Predicting spectral features in galaxy spectra from broad-band photometry.
MON NOT R ASTRON SOC
945 - 953.
We explore the prospects of predicting emission-line features present in galaxy spectra given broad-band photometry alone. There is a general consent that colours, and spectral features, most notably the 4000 angstrom break, can predict many properties of galaxies, including star formation rates and hence they could infer some of the line properties. We argue that these techniques have great prospects in helping us understand line emission in extragalactic objects and might speed up future galaxy redshift surveys if they are to target emission-line objects only. We use two independent methods, Artificial Neural Networks (based on the ANNz code) and Locally Weighted Regression (LWR), to retrieve correlations present in the colour N-dimensional space and to predict the equivalent widths present in the corresponding spectra. We also investigate how well it is possible to separate galaxies with and without lines from broad-band photometry only. We find, unsurprisingly, that recombination lines can be well predicted by galaxy colours. However, among collisional lines some can and some cannot be predicted well from galaxy colours alone, without any further redshift information. We also use our techniques to estimate how much information contained in spectral diagnostic diagrams can be recovered from broad-band photometry alone. We find that it is possible to classify active galactic nuclei and star formation objects relatively well using colours only. We suggest that this technique could be used to considerably improve redshift surveys such as the upcoming Fibre Multi Object Spectrograph (FMOS) survey and the planned Wide Field Multi Object Spectrograph (WFMOS) survey.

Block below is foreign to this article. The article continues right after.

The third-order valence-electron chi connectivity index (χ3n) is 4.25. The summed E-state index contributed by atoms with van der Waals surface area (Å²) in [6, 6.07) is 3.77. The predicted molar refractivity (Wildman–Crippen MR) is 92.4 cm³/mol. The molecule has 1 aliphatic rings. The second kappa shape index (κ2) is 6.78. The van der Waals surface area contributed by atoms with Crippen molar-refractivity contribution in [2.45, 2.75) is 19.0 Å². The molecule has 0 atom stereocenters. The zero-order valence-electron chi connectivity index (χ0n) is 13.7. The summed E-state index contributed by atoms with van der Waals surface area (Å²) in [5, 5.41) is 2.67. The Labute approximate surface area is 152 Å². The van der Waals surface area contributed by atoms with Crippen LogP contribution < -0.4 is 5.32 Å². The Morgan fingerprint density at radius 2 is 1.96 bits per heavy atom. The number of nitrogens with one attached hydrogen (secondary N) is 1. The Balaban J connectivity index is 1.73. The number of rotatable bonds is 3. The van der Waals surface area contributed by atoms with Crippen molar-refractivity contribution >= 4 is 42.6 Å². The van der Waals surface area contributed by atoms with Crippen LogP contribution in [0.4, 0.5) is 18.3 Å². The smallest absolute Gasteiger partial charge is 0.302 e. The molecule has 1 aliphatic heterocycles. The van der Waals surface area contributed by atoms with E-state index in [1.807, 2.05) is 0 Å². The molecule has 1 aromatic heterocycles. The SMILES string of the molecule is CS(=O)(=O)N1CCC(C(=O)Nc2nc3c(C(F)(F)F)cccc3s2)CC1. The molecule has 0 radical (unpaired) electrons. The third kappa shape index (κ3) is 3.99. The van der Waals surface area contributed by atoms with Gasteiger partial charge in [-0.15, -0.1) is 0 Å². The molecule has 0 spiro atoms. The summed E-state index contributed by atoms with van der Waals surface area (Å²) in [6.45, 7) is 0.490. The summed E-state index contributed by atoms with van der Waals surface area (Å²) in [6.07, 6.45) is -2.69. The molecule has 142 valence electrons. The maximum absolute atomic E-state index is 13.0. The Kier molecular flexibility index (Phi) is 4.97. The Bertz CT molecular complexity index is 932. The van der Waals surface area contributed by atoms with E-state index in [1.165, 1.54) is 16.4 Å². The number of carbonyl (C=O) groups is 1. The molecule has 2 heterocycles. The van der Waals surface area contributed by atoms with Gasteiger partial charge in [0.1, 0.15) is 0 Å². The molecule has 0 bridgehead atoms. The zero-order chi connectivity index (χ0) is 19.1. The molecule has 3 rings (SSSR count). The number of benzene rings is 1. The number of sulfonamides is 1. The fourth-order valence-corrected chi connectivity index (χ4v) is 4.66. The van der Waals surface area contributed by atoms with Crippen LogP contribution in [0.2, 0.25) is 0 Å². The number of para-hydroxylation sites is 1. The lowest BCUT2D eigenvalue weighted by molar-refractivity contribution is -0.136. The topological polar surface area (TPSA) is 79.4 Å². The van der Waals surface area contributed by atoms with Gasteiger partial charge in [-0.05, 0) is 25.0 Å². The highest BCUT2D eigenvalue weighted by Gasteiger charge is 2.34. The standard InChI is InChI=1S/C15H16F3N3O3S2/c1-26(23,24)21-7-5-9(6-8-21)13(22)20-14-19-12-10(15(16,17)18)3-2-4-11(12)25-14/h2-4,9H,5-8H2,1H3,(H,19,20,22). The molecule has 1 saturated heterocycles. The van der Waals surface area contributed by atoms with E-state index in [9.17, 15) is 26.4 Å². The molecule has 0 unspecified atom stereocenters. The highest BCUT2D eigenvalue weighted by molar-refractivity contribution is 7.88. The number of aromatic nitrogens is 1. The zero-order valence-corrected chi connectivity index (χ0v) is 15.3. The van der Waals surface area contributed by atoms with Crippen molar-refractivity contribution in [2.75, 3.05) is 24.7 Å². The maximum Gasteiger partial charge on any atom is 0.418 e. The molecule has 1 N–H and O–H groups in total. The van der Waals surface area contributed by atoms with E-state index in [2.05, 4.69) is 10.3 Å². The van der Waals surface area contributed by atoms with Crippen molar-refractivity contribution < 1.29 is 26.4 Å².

|Title:||Predicting spectral features in galaxy spectra from broad-band photometry|
|Keywords:||galaxy : formation, DIGITAL SKY SURVEY, SEMIEMPIRICAL ANALYSIS, REDSHIFT SURVEY, PARAMETERS, EMISSION|
|UCL classification:||UCL > School of BEAMS > Faculty of Maths and Physical Sciences > Physics and Astronomy
UCL > School of BEAMS > Faculty of Maths and Physical Sciences > Space and Climate Physics
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